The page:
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homas Boyne, slightly; Wm. Shields or Shuly, slightly; M. Honlert, slightly; E. Lam, slightly. Co. G--Privates Dennis Spencer, slightly; Elijah Mitchell, slightly. Co. H--Second Lieutenant William O'Neil, in the thigh; Sergeant William A. Durst, slightly. Co. I--Corporals H. H. Swindler, slightly; Benj. Kenyon, slightly; Frederick Fisher, slightly. Co. K--Sergeant A. W. Huffman; Privates John Nelroman, seriously; John Kath, slightly. Missing.--Co. D--Private William Brown. Co. E--Sergeant ZZZLat. Randolph. Co. F--Privates William Stinson, Jacob Weassan. Ninth Indiana regiment.--Killed.--Co. A--Privates Daniel S. Souders, Jackson Kilmer. Co. E--Sergeant Thomas R. McKay. Co. F--Private Walter H. Pangborn. Co. G--Privates Joseph Gordon, Perry Knowles, Charles Wilson. Co. H--Corporal Benjamin F. Huntington. Wounded.--Co. A--Capt. Thomas Madden, seriously. Co. B--Privates Stephen Wilcox,----Sweet. Co. C--Private Erastus Sanders. Co. D--Private Moris E. Richards. Co. E--Capt.
Felix K. Zollicoffer (search for this): chapter 106
The enemy engaged was composed of a portion of Gen. Zollicoffer's command, and consisted of two regiments of T we heard sounds which betokened a movement of Gen. Zollicoffer's army. It proved to be the retreat. From a Garrard, in command at this post, saying that Gen. Zollicoffer was advancing by forced marches toward London,de of this last-named valley was in possession of Zollicoffer during the succeeding fight. Along the brow of tth was Gen. Thomas at Camp Dick, but so swift was Zollicoffer's swoop down from his mountains, that he was withom Garrard's camp two miles distant. The sound of Zollicoffer's morning gun had not been a dream. Our pickets he Indiana field officers, and so sure was I that Zollicoffer had gone, that finding they were anxious to rejoi then the only prayer of the little army was that Zollicoffer might try it again. But he had had enough. Throes the moon rises; yet to-night it is waning like Zollicoffer's fortunes, and bloody is the fate to which he br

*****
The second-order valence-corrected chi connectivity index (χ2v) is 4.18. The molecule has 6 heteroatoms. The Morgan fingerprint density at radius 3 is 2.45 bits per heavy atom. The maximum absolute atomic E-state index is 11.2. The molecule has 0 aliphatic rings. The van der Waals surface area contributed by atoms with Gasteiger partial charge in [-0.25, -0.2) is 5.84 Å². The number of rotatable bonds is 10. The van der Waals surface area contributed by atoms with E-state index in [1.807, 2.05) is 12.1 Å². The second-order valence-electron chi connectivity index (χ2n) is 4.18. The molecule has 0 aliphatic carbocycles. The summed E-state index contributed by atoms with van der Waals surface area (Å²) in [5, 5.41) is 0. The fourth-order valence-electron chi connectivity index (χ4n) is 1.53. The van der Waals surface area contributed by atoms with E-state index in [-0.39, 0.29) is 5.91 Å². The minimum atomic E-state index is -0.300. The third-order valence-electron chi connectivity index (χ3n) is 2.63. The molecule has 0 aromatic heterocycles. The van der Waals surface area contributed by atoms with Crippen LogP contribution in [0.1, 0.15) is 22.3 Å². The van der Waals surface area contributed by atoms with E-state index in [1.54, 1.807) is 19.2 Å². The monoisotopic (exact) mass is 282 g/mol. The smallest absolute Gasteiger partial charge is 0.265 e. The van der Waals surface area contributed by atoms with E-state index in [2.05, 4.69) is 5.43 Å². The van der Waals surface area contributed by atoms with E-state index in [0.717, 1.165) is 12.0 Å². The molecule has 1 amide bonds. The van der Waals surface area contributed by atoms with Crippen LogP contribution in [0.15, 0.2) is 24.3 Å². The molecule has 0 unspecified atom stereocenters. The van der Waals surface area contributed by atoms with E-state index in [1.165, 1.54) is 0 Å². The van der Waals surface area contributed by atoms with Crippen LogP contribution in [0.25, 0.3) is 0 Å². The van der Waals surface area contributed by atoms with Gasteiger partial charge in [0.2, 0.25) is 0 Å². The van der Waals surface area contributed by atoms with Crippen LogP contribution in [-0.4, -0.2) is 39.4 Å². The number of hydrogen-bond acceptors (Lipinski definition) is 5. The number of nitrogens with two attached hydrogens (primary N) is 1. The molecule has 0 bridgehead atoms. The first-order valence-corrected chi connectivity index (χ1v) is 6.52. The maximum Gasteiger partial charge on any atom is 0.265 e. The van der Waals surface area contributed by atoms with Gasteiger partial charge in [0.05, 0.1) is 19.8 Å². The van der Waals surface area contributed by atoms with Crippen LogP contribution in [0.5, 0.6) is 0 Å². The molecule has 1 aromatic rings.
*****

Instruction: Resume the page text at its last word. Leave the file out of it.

Felix K. Zollicoffer (search for this): chapter 179